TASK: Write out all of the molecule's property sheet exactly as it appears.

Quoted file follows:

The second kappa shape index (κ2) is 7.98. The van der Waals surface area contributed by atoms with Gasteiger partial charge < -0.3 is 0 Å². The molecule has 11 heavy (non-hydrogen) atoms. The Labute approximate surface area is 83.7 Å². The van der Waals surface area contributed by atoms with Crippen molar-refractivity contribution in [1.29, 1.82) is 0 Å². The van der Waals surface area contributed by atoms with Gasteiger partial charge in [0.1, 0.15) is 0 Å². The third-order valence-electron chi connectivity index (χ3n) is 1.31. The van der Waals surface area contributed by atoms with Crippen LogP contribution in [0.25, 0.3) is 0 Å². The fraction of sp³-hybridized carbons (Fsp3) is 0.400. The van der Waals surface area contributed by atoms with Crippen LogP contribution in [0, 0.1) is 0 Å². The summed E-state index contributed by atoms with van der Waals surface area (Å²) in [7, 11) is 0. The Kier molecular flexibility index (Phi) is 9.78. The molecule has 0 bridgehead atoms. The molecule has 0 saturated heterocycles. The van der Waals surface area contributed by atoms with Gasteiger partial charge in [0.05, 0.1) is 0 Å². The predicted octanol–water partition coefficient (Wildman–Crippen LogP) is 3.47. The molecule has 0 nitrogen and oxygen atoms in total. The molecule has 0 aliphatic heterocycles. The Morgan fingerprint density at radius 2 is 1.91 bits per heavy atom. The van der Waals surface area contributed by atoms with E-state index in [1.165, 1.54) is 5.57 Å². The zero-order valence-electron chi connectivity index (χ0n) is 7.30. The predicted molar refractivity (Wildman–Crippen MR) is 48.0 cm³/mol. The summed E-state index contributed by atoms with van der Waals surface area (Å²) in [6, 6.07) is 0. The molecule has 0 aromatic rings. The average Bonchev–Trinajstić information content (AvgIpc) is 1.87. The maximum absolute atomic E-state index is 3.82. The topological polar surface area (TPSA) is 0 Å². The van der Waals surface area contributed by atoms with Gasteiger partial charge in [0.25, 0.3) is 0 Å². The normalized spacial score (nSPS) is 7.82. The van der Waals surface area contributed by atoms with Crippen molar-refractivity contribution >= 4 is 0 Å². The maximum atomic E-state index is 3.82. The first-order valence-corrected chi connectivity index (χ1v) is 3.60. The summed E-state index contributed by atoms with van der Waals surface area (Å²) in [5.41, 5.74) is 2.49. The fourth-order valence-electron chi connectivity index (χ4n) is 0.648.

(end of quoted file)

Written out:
The second kappa shape index (κ2) is 7.98. The van der Waals surface area contributed by atoms with Gasteiger partial charge < -0.3 is 0 Å². The molecule has 11 heavy (non-hydrogen) atoms. The Labute approximate surface area is 83.7 Å². The van der Waals surface area contributed by atoms with Crippen molar-refractivity contribution in [1.29, 1.82) is 0 Å². The van der Waals surface area contributed by atoms with Gasteiger partial charge in [0.1, 0.15) is 0 Å². The third-order valence-electron chi connectivity index (χ3n) is 1.31. The van der Waals surface area contributed by atoms with Crippen LogP contribution in [0.25, 0.3) is 0 Å². The fraction of sp³-hybridized carbons (Fsp3) is 0.400. The van der Waals surface area contributed by atoms with Crippen LogP contribution in [0, 0.1) is 0 Å². The summed E-state index contributed by atoms with van der Waals surface area (Å²) in [7, 11) is 0. The Kier molecular flexibility index (Phi) is 9.78. The molecule has 0 bridgehead atoms. The molecule has 0 saturated heterocycles. The van der Waals surface area contributed by atoms with Gasteiger partial charge in [0.05, 0.1) is 0 Å². The predicted octanol–water partition coefficient (Wildman–Crippen LogP) is 3.47. The molecule has 0 nitrogen and oxygen atoms in total. The molecule has 0 aliphatic heterocycles. The Morgan fingerprint density at radius 2 is 1.91 bits per heavy atom. The van der Waals surface area contributed by atoms with E-state index in [1.165, 1.54) is 5.57 Å². The zero-order valence-electron chi connectivity index (χ0n) is 7.30. The predicted molar refractivity (Wildman–Crippen MR) is 48.0 cm³/mol. The summed E-state index contributed by atoms with van der Waals surface area (Å²) in [6, 6.07) is 0. The molecule has 0 aromatic rings. The average Bonchev–Trinajstić information content (AvgIpc) is 1.87. The maximum absolute atomic E-state index is 3.82. The topological polar surface area (TPSA) is 0 Å². The van der Waals surface area contributed by atoms with Gasteiger partial charge in [0.25, 0.3) is 0 Å². The normalized spacial score (nSPS) is 7.82. The van der Waals surface area contributed by atoms with Crippen molar-refractivity contribution >= 4 is 0 Å². The maximum atomic E-state index is 3.82. The first-order valence-corrected chi connectivity index (χ1v) is 3.60. The summed E-state index contributed by atoms with van der Waals surface area (Å²) in [5.41, 5.74) is 2.49. The fourth-order valence-electron chi connectivity index (χ4n) is 0.648.